Including Kristin Goodwin and her son, Lucas. Both residents of Groton, New York were hospitalized and Lucas, age 8, was required to remain in hospital for eight additional days after developing hemolytic uremic syndrome, a serious complication from E. coli.
While Escherichia coli 0157:H7 can make healthy people seriously uncomfortable for several days, most will recover without medical intervention. However, E. coli can have dire consequences for the elderly, the very young, the infirm, or people with weakened immune systems.
The irony is that the Topps beef recall came too late for the Goodwins—even though they consumed the tainted beef seven days after Topps was first implicated in the E. coli outbreak that had been occurring in several states throughout the summer.
In fact, several weeks went by while officials waited for the initial tests to be confirmed, before finally ordering a recall.
In reality, 18 days elapsed between the first positive E. coli test linked to Topps on September 7th, and further tests, which confirmed the link to Topps on September 25th. That same day USDA ordered a recall of about 300,000 pounds of meat and meat products, a recall that was soon expanded to a staggering 21.7 million pounds.
The recall scuttled the company. Assets, and trademarks have been sold to other firms at auction, to pay creditors.
It is the 18-day delay that has a lot of people upset, and directed so much criticism towards federal regulators.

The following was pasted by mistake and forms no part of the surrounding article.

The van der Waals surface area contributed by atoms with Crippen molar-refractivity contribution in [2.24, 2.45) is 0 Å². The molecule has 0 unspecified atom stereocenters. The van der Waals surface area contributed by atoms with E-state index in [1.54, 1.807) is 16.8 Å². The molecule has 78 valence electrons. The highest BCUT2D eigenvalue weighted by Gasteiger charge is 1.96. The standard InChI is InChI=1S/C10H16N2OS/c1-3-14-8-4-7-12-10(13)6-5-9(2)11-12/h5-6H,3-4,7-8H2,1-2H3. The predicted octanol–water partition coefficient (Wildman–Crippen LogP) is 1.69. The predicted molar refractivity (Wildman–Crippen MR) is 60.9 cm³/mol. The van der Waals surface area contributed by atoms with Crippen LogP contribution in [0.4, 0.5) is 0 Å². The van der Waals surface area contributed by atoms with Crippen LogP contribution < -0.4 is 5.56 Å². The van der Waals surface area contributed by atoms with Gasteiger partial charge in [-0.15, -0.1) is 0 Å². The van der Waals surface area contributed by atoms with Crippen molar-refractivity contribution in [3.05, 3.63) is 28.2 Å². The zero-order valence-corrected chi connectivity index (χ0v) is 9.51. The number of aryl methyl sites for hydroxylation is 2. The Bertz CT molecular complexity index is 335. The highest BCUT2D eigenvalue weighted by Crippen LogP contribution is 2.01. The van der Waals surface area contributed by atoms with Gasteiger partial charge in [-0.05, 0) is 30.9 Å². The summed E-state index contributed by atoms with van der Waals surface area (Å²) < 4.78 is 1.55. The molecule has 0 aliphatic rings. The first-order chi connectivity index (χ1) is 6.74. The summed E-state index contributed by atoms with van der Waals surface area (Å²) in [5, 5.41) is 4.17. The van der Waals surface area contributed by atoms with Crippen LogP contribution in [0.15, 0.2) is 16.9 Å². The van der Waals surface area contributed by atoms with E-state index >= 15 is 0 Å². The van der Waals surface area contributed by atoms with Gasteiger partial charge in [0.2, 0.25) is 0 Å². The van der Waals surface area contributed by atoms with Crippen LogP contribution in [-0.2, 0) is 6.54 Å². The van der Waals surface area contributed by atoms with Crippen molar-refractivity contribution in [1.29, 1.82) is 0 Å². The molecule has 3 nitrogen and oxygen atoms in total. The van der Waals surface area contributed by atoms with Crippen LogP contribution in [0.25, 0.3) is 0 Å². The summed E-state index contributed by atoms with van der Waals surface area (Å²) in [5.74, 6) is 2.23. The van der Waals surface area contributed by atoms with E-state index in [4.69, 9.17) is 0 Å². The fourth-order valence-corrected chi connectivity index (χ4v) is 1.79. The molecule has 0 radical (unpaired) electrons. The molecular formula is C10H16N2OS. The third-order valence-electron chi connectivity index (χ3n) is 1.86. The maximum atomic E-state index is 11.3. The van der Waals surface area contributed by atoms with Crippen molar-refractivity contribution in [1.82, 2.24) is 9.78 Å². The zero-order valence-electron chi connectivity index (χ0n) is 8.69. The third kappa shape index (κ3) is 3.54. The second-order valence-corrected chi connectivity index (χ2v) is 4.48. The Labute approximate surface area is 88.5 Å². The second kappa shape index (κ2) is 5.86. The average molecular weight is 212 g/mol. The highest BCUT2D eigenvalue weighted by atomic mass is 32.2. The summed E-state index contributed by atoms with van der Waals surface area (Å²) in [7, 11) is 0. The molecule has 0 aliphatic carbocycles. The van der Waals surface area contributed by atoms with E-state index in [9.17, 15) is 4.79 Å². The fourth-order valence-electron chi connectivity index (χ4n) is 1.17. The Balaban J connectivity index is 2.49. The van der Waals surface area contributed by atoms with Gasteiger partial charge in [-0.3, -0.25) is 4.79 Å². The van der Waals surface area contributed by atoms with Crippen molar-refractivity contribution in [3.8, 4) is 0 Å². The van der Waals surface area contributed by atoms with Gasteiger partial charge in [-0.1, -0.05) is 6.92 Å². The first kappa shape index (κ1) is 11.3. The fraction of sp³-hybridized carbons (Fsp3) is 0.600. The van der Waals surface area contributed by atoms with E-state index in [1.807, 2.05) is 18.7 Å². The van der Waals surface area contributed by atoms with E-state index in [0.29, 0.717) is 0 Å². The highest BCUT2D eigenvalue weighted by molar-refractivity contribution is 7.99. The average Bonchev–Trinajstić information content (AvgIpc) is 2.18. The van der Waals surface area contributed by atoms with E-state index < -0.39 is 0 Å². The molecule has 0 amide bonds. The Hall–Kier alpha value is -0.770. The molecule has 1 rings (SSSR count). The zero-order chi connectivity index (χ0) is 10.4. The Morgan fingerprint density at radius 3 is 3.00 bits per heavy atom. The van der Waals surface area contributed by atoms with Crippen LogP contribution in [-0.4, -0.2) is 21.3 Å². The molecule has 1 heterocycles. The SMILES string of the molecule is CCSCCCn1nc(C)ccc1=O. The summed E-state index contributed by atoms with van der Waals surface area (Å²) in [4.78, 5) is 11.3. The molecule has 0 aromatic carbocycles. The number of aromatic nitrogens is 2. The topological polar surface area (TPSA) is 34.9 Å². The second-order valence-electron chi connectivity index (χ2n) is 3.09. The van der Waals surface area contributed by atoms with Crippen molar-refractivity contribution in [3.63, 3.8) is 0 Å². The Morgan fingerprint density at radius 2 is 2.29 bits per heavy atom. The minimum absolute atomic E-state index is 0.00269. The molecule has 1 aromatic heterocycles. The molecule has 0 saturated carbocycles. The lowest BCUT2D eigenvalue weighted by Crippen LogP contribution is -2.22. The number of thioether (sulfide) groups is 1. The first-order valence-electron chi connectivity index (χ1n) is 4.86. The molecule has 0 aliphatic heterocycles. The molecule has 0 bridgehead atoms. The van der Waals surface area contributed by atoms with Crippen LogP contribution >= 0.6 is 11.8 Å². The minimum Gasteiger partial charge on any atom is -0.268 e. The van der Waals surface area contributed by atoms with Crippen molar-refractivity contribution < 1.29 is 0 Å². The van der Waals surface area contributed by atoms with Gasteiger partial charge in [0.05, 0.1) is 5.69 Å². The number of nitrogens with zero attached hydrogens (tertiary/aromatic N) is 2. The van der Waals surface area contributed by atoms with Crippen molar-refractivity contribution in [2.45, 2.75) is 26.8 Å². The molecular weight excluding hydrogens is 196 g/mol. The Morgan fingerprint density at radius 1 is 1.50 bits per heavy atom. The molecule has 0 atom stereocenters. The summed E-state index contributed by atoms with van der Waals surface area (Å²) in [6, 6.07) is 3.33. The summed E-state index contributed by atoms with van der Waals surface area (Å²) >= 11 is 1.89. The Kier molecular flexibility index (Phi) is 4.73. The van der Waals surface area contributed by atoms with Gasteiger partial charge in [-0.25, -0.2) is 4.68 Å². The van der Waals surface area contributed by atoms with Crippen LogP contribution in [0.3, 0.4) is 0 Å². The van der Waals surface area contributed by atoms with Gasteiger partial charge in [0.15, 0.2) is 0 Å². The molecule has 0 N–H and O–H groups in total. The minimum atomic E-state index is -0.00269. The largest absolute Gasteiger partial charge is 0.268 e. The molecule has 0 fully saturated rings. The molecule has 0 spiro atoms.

Even though the traditional summer season had passed and children were back in school, the summer barbecuing season was still very much alive. With warm weather extending, even in the northern states, into October—the backward barbecue retains its preferred status well into the fall. With plenty of frozen patties still in the freezer from summer, it can be assumed that the potential for E. coli contamination during those 18 days could be very high, especially given the sheer size and magnitude of the recall.
And yet, regulators waited 18 days for confirmation tests, before ordering the recall.
The Goodwins ate their tainted Topps burgers within that 18-day window. Timelines suggest that Kristin and Lucas consumed the bad beef on, or about September 15th, a full week after Topps would have been informed by regulators of the E. coli link to their product.
As it turned out, the Goodwins were hospitalized on September 24th—the day before the recall was announced.
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How many others would have consumed tainted beef in that 18-day window?
The Goodwins are suing for punitive damages.
On October 4th, a class-action lawsuit was filed against the company over the tainted meat scandal, the same day that Topps was served with a 'notice of intended enforcement' by the USDA for "inadequate process controls."
Topps ceased operations the next day.
The USDA has been criticized for those 18 days. The agency has since announced measures to improve, and speed the testing process.